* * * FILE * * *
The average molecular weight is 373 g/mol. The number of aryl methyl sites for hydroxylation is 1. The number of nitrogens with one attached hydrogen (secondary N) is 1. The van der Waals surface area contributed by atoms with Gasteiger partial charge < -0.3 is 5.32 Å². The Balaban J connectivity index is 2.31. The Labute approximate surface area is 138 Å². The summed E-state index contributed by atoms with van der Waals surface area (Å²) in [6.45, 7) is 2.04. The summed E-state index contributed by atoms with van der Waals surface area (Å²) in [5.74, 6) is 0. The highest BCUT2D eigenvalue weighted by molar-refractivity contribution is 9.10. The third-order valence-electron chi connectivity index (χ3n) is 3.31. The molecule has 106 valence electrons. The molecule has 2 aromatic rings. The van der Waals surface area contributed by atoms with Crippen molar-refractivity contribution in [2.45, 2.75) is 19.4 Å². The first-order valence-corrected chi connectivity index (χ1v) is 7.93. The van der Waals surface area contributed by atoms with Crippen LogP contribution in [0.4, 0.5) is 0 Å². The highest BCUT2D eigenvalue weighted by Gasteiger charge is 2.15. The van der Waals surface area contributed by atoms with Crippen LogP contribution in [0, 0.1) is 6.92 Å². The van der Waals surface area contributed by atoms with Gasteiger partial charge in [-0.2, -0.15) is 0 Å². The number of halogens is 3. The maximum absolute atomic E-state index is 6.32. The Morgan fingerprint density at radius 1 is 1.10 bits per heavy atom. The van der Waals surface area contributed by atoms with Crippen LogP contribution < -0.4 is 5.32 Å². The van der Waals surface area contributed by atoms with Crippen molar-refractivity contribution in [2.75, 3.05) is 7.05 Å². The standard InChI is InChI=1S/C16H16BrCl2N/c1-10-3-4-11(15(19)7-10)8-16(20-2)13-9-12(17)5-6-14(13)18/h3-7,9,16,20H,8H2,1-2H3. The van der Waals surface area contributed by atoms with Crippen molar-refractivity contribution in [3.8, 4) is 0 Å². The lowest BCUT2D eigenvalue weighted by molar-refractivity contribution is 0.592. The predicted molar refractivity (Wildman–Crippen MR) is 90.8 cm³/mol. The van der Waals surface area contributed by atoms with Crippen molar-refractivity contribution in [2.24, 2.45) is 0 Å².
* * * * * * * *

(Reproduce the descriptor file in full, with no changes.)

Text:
The average molecular weight is 373 g/mol. The number of aryl methyl sites for hydroxylation is 1. The number of nitrogens with one attached hydrogen (secondary N) is 1. The van der Waals surface area contributed by atoms with Gasteiger partial charge < -0.3 is 5.32 Å². The Balaban J connectivity index is 2.31. The Labute approximate surface area is 138 Å². The summed E-state index contributed by atoms with van der Waals surface area (Å²) in [6.45, 7) is 2.04. The summed E-state index contributed by atoms with van der Waals surface area (Å²) in [5.74, 6) is 0. The highest BCUT2D eigenvalue weighted by molar-refractivity contribution is 9.10. The third-order valence-electron chi connectivity index (χ3n) is 3.31. The molecule has 106 valence electrons. The molecule has 2 aromatic rings. The van der Waals surface area contributed by atoms with Crippen molar-refractivity contribution in [2.45, 2.75) is 19.4 Å². The first-order valence-corrected chi connectivity index (χ1v) is 7.93. The van der Waals surface area contributed by atoms with Crippen LogP contribution in [0.4, 0.5) is 0 Å². The highest BCUT2D eigenvalue weighted by Gasteiger charge is 2.15. The van der Waals surface area contributed by atoms with Crippen LogP contribution in [0, 0.1) is 6.92 Å². The van der Waals surface area contributed by atoms with Gasteiger partial charge in [-0.2, -0.15) is 0 Å². The number of halogens is 3. The maximum absolute atomic E-state index is 6.32. The Morgan fingerprint density at radius 1 is 1.10 bits per heavy atom. The van der Waals surface area contributed by atoms with Crippen LogP contribution < -0.4 is 5.32 Å². The van der Waals surface area contributed by atoms with Crippen molar-refractivity contribution in [2.75, 3.05) is 7.05 Å². The standard InChI is InChI=1S/C16H16BrCl2N/c1-10-3-4-11(15(19)7-10)8-16(20-2)13-9-12(17)5-6-14(13)18/h3-7,9,16,20H,8H2,1-2H3. The van der Waals surface area contributed by atoms with Crippen molar-refractivity contribution in [3.8, 4) is 0 Å². The lowest BCUT2D eigenvalue weighted by molar-refractivity contribution is 0.592. The predicted molar refractivity (Wildman–Crippen MR) is 90.8 cm³/mol. The van der Waals surface area contributed by atoms with Crippen molar-refractivity contribution in [2.24, 2.45) is 0 Å².